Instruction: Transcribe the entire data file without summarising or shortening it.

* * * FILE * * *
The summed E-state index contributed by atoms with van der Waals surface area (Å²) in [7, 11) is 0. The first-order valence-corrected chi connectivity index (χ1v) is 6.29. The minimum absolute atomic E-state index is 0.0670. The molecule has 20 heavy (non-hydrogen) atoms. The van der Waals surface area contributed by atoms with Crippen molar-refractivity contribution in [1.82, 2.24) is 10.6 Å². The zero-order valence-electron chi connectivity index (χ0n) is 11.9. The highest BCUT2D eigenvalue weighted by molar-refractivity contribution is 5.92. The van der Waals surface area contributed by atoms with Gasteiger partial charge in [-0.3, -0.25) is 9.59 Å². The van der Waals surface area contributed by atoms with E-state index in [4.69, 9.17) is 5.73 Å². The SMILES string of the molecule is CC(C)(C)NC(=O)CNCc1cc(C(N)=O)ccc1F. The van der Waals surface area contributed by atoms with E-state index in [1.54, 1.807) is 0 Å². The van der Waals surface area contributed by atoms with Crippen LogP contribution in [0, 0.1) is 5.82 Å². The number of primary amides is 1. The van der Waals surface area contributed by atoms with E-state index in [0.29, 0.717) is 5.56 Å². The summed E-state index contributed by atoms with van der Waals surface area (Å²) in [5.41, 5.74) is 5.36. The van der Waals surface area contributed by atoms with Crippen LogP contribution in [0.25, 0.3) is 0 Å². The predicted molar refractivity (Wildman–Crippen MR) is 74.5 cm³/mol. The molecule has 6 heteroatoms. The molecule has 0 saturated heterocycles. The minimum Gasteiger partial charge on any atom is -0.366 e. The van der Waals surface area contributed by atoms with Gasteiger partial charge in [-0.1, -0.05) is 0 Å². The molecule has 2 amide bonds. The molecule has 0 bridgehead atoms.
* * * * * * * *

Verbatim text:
The summed E-state index contributed by atoms with van der Waals surface area (Å²) in [7, 11) is 0. The first-order valence-corrected chi connectivity index (χ1v) is 6.29. The minimum absolute atomic E-state index is 0.0670. The molecule has 20 heavy (non-hydrogen) atoms. The van der Waals surface area contributed by atoms with Crippen molar-refractivity contribution in [1.82, 2.24) is 10.6 Å². The zero-order valence-electron chi connectivity index (χ0n) is 11.9. The highest BCUT2D eigenvalue weighted by molar-refractivity contribution is 5.92. The van der Waals surface area contributed by atoms with Gasteiger partial charge in [-0.3, -0.25) is 9.59 Å². The van der Waals surface area contributed by atoms with E-state index in [4.69, 9.17) is 5.73 Å². The SMILES string of the molecule is CC(C)(C)NC(=O)CNCc1cc(C(N)=O)ccc1F. The van der Waals surface area contributed by atoms with E-state index in [1.54, 1.807) is 0 Å². The van der Waals surface area contributed by atoms with Crippen LogP contribution in [0, 0.1) is 5.82 Å². The number of primary amides is 1. The van der Waals surface area contributed by atoms with E-state index in [0.29, 0.717) is 5.56 Å². The summed E-state index contributed by atoms with van der Waals surface area (Å²) in [5.41, 5.74) is 5.36. The van der Waals surface area contributed by atoms with Crippen LogP contribution in [0.25, 0.3) is 0 Å². The predicted molar refractivity (Wildman–Crippen MR) is 74.5 cm³/mol. The molecule has 6 heteroatoms. The molecule has 0 saturated heterocycles. The minimum Gasteiger partial charge on any atom is -0.366 e. The van der Waals surface area contributed by atoms with Gasteiger partial charge in [-0.1, -0.05) is 0 Å². The molecule has 2 amide bonds. The molecule has 0 bridgehead atoms.